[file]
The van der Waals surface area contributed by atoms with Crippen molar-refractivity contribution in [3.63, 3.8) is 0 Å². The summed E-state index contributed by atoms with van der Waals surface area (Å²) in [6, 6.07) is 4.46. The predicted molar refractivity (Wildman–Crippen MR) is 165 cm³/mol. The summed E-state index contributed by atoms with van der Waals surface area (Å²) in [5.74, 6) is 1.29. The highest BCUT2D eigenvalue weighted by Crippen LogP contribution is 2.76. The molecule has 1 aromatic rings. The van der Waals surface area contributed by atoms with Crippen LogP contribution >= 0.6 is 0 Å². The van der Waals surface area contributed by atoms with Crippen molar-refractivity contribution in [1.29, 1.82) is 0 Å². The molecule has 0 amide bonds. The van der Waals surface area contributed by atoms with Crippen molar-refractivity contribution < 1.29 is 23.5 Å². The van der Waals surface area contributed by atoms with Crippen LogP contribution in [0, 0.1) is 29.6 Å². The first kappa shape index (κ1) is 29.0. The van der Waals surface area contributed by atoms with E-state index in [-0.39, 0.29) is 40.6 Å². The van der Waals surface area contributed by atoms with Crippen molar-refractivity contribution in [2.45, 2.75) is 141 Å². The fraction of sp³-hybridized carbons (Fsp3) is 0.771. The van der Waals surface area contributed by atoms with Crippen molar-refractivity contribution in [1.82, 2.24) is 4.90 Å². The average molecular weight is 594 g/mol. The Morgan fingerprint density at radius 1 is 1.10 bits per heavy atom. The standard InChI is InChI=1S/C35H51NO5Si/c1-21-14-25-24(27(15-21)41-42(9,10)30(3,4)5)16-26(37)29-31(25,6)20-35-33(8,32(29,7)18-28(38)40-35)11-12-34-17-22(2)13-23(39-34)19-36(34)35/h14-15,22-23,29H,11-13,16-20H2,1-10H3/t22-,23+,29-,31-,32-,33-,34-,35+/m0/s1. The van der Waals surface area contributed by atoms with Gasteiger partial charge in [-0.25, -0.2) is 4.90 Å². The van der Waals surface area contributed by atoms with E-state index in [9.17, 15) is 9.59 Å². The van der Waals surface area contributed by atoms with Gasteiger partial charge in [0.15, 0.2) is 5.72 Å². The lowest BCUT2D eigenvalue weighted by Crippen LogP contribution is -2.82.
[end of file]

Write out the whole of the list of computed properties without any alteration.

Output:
The van der Waals surface area contributed by atoms with Crippen molar-refractivity contribution in [3.63, 3.8) is 0 Å². The summed E-state index contributed by atoms with van der Waals surface area (Å²) in [6, 6.07) is 4.46. The predicted molar refractivity (Wildman–Crippen MR) is 165 cm³/mol. The summed E-state index contributed by atoms with van der Waals surface area (Å²) in [5.74, 6) is 1.29. The highest BCUT2D eigenvalue weighted by Crippen LogP contribution is 2.76. The molecule has 1 aromatic rings. The van der Waals surface area contributed by atoms with Crippen LogP contribution >= 0.6 is 0 Å². The van der Waals surface area contributed by atoms with Crippen molar-refractivity contribution in [1.29, 1.82) is 0 Å². The molecule has 0 amide bonds. The van der Waals surface area contributed by atoms with Crippen molar-refractivity contribution < 1.29 is 23.5 Å². The van der Waals surface area contributed by atoms with Crippen LogP contribution in [0, 0.1) is 29.6 Å². The first kappa shape index (κ1) is 29.0. The van der Waals surface area contributed by atoms with E-state index in [-0.39, 0.29) is 40.6 Å². The van der Waals surface area contributed by atoms with Crippen molar-refractivity contribution in [2.45, 2.75) is 141 Å². The fraction of sp³-hybridized carbons (Fsp3) is 0.771. The van der Waals surface area contributed by atoms with Crippen molar-refractivity contribution in [1.82, 2.24) is 4.90 Å². The average molecular weight is 594 g/mol. The Morgan fingerprint density at radius 1 is 1.10 bits per heavy atom. The standard InChI is InChI=1S/C35H51NO5Si/c1-21-14-25-24(27(15-21)41-42(9,10)30(3,4)5)16-26(37)29-31(25,6)20-35-33(8,32(29,7)18-28(38)40-35)11-12-34-17-22(2)13-23(39-34)19-36(34)35/h14-15,22-23,29H,11-13,16-20H2,1-10H3/t22-,23+,29-,31-,32-,33-,34-,35+/m0/s1. The van der Waals surface area contributed by atoms with Gasteiger partial charge in [-0.25, -0.2) is 4.90 Å². The van der Waals surface area contributed by atoms with E-state index in [9.17, 15) is 9.59 Å². The van der Waals surface area contributed by atoms with Gasteiger partial charge in [0.15, 0.2) is 5.72 Å². The lowest BCUT2D eigenvalue weighted by Crippen LogP contribution is -2.82.